(5) The Fame Game: We are taught that unless there is recognition, we are nobody, worthless. Yet our work is what should be most important, a joy in and of itself. You should work because you love the work and enjoy being creative (p. 102).
The Universal Traveler: A Soft-Systems Guide to Creativity, Problem Solving, and the Processes of Reaching Goals (1993) by Don Koberg and Jim Bagnall (Architect and Environmental Designer)
Through rich metaphors, Koberg and Bagnali present the design process as a journey and excursion that can help us to to maximize our creative problem solving. They dedicate a fun-filled chapter to each of the sequence of events, or what they term "Energy States", involved in the design process:
(1) Accept the situation: State initial intentions and accept the problem as a challenge.
(2) Analyze: Get to know the ins and outs of the problem. Discover what the world of the problem looks like.
(3) Define: Decide what we believe to be the main issues of the problem. Conceptualize and clarify our major goals.
(4) Ideate: Search out all the ways of possibly getting to the major goals. Consider a multitude of alternatives.
(5) Select: Compare our goals with the possible ways of getting there. Determine the best ways to go.
(6) Implement: Give action or physical form to the selected "best ways".
(7) Evaluate: Determine the effects or ramifications as well as the degree of progress of our design activity.
They offer valuable tips as we begin our journey:
Design is a process of making your dreams come true. Once you decide what you desire to be improved, it's almost certain that you will find ways to make it happen.
Talking about it needs to be balanced with trying it out. Theory and practice combine for wholeness.
Subjective emotions precede objective knowledge. Only experience provokes learning, and we only know what we feel to be true from experience. The rest is conjecture.
Present Moment, Wonderful Moment (1993) by Thich Nhat Hahn (Vietnamese Buddhist monk)
In his inspiring handbook of gathas, or mindfulness verses, Thich Nhat Hahn describes how we often get so busy that we forget what we are doing or even who we are. "We forget to look at the people we love and to appreciate them, until it is too late. Even when we have some leisure time, we don't know how to get in touch with what is going on inside or outside of ourselves" (p. vii). So we turn on the TV or pick up the phone as if we might be able to escape from ourselves.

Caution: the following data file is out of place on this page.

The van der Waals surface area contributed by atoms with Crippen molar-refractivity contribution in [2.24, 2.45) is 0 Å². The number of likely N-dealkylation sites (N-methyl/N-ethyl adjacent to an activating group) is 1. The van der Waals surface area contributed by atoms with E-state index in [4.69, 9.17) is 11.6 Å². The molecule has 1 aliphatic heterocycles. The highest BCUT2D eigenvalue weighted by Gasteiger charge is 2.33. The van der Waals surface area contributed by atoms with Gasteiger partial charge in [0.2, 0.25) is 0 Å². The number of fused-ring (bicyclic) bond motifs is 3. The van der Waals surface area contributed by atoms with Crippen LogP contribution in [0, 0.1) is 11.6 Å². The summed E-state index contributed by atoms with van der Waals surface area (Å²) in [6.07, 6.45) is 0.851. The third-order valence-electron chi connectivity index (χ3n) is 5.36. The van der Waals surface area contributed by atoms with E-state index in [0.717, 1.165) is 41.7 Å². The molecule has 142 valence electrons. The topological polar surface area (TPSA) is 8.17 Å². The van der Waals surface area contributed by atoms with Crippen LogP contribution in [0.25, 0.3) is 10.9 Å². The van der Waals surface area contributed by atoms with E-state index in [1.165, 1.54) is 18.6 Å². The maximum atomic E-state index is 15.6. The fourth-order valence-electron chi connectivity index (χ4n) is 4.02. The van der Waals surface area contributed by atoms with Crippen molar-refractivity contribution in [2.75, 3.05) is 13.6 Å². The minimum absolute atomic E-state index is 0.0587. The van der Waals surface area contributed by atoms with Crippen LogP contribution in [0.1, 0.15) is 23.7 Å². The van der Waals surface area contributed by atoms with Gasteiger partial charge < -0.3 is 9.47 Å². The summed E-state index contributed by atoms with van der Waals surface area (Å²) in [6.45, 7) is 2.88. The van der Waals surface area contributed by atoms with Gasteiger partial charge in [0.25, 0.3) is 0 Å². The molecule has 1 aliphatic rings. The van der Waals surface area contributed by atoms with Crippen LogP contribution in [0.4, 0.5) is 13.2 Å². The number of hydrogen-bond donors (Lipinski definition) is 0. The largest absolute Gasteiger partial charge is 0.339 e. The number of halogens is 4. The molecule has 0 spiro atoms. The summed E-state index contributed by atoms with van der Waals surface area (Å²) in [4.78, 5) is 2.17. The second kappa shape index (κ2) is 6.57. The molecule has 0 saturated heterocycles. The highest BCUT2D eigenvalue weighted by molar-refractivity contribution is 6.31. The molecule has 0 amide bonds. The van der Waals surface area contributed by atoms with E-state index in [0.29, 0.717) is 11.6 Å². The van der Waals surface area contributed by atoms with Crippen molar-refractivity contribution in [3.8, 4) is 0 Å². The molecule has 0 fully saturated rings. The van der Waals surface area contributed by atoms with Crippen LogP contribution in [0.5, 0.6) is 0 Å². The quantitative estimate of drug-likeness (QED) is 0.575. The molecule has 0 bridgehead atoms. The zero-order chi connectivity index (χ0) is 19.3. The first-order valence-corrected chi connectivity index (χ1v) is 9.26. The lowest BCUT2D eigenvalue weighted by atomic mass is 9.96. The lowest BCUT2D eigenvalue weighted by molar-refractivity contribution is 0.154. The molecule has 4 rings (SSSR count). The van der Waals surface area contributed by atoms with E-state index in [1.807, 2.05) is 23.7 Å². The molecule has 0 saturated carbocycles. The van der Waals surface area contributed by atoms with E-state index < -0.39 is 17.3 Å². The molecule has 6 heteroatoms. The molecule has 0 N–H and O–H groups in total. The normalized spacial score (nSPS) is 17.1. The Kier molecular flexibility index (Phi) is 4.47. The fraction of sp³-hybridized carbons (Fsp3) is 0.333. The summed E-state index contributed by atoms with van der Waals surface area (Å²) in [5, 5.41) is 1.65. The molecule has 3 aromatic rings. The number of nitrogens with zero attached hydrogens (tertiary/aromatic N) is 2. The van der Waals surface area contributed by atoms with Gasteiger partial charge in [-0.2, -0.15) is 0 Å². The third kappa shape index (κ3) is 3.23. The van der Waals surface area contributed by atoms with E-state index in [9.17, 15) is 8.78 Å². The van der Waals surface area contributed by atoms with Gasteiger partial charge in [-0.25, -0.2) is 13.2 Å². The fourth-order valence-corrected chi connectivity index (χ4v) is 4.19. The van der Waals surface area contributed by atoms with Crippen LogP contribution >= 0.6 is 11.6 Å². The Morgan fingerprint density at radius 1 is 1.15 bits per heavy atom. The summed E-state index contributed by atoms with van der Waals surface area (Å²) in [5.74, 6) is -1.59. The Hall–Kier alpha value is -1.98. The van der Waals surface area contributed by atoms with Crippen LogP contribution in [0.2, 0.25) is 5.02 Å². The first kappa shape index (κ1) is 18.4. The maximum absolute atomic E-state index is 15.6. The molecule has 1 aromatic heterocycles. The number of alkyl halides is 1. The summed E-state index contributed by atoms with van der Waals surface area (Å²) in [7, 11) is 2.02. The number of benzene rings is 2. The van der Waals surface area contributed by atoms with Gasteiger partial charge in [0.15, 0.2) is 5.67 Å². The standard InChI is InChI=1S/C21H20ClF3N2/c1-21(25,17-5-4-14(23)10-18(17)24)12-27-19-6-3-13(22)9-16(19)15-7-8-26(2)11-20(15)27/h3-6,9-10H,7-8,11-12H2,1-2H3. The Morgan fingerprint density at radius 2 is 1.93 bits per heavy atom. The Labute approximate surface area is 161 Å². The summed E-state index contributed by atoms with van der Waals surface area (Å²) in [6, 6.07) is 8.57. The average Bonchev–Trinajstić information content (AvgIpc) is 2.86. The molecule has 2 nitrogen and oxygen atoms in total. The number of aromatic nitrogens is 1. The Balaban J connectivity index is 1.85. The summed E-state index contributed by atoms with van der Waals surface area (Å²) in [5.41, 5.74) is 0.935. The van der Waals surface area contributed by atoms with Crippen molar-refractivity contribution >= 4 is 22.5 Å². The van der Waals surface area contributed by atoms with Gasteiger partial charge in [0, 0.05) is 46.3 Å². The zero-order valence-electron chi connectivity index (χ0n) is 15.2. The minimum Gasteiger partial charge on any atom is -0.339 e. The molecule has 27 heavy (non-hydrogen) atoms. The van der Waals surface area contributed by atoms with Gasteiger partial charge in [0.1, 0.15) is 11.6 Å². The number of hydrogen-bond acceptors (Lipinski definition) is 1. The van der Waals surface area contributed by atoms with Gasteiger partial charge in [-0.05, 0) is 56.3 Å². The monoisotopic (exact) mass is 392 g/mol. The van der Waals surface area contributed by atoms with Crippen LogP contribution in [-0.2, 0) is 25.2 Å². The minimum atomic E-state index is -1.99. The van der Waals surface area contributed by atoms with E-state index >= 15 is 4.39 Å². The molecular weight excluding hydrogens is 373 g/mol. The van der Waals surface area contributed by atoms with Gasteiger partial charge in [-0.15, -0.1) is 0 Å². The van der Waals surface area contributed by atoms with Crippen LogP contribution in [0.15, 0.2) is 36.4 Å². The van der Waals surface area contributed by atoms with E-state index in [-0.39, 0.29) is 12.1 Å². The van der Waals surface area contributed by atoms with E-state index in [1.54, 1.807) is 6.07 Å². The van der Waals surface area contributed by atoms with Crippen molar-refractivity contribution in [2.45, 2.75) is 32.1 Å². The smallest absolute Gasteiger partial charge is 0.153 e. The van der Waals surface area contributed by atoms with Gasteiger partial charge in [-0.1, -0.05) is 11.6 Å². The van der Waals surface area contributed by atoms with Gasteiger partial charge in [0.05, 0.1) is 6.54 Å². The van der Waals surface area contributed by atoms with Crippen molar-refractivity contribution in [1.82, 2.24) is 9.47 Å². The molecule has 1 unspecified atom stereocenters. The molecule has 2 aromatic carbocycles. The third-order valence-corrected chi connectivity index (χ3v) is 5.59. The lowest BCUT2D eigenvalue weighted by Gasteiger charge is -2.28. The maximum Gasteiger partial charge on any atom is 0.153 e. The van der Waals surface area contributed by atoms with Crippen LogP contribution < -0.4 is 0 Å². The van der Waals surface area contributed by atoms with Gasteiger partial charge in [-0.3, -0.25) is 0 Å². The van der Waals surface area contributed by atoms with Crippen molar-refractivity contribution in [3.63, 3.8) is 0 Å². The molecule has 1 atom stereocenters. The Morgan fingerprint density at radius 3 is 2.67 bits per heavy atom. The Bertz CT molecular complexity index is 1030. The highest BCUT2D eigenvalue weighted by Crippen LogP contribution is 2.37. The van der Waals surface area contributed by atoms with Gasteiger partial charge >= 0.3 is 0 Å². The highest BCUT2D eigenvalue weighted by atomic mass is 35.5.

"To meditate is to be aware of what is going on - in our bodies, our feelings, our minds, and in the world. When we settle into the present moment, we can see beauties and wonders right before our eyes. We can be very happy just by being aware of what is in front of us" (p. viii).
Thich Nhat Hahn's book provides gathas like the one below that we can practice so we can live our entire lives in awareness. "We can find more peace, calm, and joy, which we can share with others" (p. viii).
The mind is a television
with thousands of channels.
I choose a world that is tranquil and calm
so that my joy will always be fresh. (p. 71)
Einstein's Dreams (1993) by Alan Lightman (Novelist and
Professor of Humanities at MIT)
In his fantastical book, Alan Lightman takes us into the realm of Einstein's dreams. His beautifully lyrical novel presents 30 small fables which have us imagine what life would be like if time behaved differently. He writes of a world in which time flows more slowly the farther you are from the center of the earth. "No houses can be seen in the valleys or the plains. Everyone lives in the mountains... To get the maximum effect, they have constructed their houses on stilts... Height has become status... In time, people have forgotten why higher is better. Nonetheless, they continue to live on the mountains, to avoid sunken regions as much as they can, and teach their children to shun other children from lower elevations. They tolerate the cold of the mountains... and have even convinced themselves that thin air is good for their bodies... the populace has become thin like the air, bony, old before their time (pp. 22-24). In his other fabled lands, time flows backwards; people live just one one day; cause and effect are erratic; there is no time, only images; and people have no memories. Lightman's stories will have you questioning your perceptions of what is possible and what you understand to be reality.